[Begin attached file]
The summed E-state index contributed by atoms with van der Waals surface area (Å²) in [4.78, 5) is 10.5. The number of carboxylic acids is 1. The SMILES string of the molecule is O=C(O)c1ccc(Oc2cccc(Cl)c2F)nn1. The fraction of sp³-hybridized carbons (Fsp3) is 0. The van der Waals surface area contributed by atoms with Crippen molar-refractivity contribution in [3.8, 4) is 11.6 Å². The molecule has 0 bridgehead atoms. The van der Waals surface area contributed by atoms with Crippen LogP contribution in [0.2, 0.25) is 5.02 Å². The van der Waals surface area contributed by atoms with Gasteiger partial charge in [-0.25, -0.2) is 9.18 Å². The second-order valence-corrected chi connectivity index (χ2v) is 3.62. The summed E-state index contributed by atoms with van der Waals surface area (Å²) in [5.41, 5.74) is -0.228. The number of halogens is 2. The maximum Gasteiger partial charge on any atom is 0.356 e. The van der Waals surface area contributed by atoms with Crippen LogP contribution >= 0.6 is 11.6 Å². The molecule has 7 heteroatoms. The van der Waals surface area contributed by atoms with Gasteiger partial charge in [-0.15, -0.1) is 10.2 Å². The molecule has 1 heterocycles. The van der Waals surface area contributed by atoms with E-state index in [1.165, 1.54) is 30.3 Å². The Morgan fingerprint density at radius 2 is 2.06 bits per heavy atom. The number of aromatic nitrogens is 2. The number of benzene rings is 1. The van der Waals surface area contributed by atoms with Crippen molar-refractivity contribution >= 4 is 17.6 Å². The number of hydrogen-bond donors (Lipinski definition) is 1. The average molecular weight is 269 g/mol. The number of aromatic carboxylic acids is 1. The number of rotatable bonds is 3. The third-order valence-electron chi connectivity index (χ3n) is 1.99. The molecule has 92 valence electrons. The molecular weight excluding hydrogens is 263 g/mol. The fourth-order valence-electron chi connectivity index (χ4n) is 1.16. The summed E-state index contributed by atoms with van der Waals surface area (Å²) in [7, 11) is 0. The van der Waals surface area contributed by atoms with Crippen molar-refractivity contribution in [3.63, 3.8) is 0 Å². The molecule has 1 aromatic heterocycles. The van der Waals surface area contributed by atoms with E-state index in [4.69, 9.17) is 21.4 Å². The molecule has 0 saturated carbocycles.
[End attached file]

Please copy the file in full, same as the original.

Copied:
The summed E-state index contributed by atoms with van der Waals surface area (Å²) in [4.78, 5) is 10.5. The number of carboxylic acids is 1. The SMILES string of the molecule is O=C(O)c1ccc(Oc2cccc(Cl)c2F)nn1. The fraction of sp³-hybridized carbons (Fsp3) is 0. The van der Waals surface area contributed by atoms with Crippen molar-refractivity contribution in [3.8, 4) is 11.6 Å². The molecule has 0 bridgehead atoms. The van der Waals surface area contributed by atoms with Crippen LogP contribution in [0.2, 0.25) is 5.02 Å². The van der Waals surface area contributed by atoms with Gasteiger partial charge in [-0.25, -0.2) is 9.18 Å². The second-order valence-corrected chi connectivity index (χ2v) is 3.62. The summed E-state index contributed by atoms with van der Waals surface area (Å²) in [5.41, 5.74) is -0.228. The number of halogens is 2. The maximum Gasteiger partial charge on any atom is 0.356 e. The van der Waals surface area contributed by atoms with Crippen LogP contribution >= 0.6 is 11.6 Å². The molecule has 7 heteroatoms. The van der Waals surface area contributed by atoms with Gasteiger partial charge in [-0.15, -0.1) is 10.2 Å². The molecule has 1 heterocycles. The van der Waals surface area contributed by atoms with E-state index in [1.165, 1.54) is 30.3 Å². The Morgan fingerprint density at radius 2 is 2.06 bits per heavy atom. The number of aromatic nitrogens is 2. The number of benzene rings is 1. The van der Waals surface area contributed by atoms with Crippen molar-refractivity contribution >= 4 is 17.6 Å². The number of hydrogen-bond donors (Lipinski definition) is 1. The average molecular weight is 269 g/mol. The number of aromatic carboxylic acids is 1. The number of rotatable bonds is 3. The third-order valence-electron chi connectivity index (χ3n) is 1.99. The molecule has 92 valence electrons. The molecular weight excluding hydrogens is 263 g/mol. The fourth-order valence-electron chi connectivity index (χ4n) is 1.16. The summed E-state index contributed by atoms with van der Waals surface area (Å²) in [7, 11) is 0. The van der Waals surface area contributed by atoms with Crippen molar-refractivity contribution in [3.63, 3.8) is 0 Å². The molecule has 1 aromatic heterocycles. The van der Waals surface area contributed by atoms with E-state index in [4.69, 9.17) is 21.4 Å². The molecule has 0 saturated carbocycles.